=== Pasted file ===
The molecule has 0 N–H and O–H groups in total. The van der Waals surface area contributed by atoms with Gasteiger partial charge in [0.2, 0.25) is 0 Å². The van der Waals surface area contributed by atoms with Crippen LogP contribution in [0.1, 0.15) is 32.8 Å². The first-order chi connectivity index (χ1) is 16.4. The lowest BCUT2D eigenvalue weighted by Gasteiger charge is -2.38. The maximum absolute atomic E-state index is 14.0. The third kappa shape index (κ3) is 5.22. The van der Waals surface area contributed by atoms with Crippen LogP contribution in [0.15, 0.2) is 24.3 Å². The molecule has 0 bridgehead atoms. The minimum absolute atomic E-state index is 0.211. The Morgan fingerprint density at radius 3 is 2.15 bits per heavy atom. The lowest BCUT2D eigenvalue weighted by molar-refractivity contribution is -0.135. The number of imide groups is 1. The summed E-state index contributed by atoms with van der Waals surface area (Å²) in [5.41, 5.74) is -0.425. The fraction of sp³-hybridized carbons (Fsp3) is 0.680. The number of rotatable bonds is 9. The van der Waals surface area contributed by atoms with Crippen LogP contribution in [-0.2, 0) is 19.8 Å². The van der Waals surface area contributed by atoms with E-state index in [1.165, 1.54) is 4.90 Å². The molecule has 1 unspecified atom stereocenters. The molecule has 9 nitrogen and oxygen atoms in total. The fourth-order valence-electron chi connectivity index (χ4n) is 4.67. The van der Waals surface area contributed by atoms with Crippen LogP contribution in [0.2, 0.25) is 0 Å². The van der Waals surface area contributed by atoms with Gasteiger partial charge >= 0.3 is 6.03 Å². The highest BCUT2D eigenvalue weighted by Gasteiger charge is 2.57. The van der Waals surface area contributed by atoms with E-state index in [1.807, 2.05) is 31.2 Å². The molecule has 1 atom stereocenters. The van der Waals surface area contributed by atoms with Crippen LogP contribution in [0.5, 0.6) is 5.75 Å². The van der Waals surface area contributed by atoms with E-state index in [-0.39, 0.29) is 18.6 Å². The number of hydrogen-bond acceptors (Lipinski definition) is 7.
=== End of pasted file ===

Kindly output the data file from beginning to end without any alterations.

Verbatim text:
The molecule has 0 N–H and O–H groups in total. The van der Waals surface area contributed by atoms with Gasteiger partial charge in [0.2, 0.25) is 0 Å². The van der Waals surface area contributed by atoms with Crippen LogP contribution in [0.1, 0.15) is 32.8 Å². The first-order chi connectivity index (χ1) is 16.4. The lowest BCUT2D eigenvalue weighted by Gasteiger charge is -2.38. The maximum absolute atomic E-state index is 14.0. The third kappa shape index (κ3) is 5.22. The van der Waals surface area contributed by atoms with Crippen LogP contribution in [0.15, 0.2) is 24.3 Å². The molecule has 0 bridgehead atoms. The minimum absolute atomic E-state index is 0.211. The Morgan fingerprint density at radius 3 is 2.15 bits per heavy atom. The lowest BCUT2D eigenvalue weighted by molar-refractivity contribution is -0.135. The number of imide groups is 1. The summed E-state index contributed by atoms with van der Waals surface area (Å²) in [5.41, 5.74) is -0.425. The fraction of sp³-hybridized carbons (Fsp3) is 0.680. The number of rotatable bonds is 9. The van der Waals surface area contributed by atoms with Crippen LogP contribution in [-0.2, 0) is 19.8 Å². The van der Waals surface area contributed by atoms with E-state index in [1.165, 1.54) is 4.90 Å². The molecule has 1 unspecified atom stereocenters. The molecule has 9 nitrogen and oxygen atoms in total. The fourth-order valence-electron chi connectivity index (χ4n) is 4.67. The van der Waals surface area contributed by atoms with Crippen LogP contribution in [0.2, 0.25) is 0 Å². The van der Waals surface area contributed by atoms with Gasteiger partial charge >= 0.3 is 6.03 Å². The highest BCUT2D eigenvalue weighted by Gasteiger charge is 2.57. The van der Waals surface area contributed by atoms with E-state index in [1.807, 2.05) is 31.2 Å². The molecule has 1 atom stereocenters. The van der Waals surface area contributed by atoms with Crippen LogP contribution in [0.5, 0.6) is 5.75 Å². The van der Waals surface area contributed by atoms with E-state index in [-0.39, 0.29) is 18.6 Å². The number of hydrogen-bond acceptors (Lipinski definition) is 7.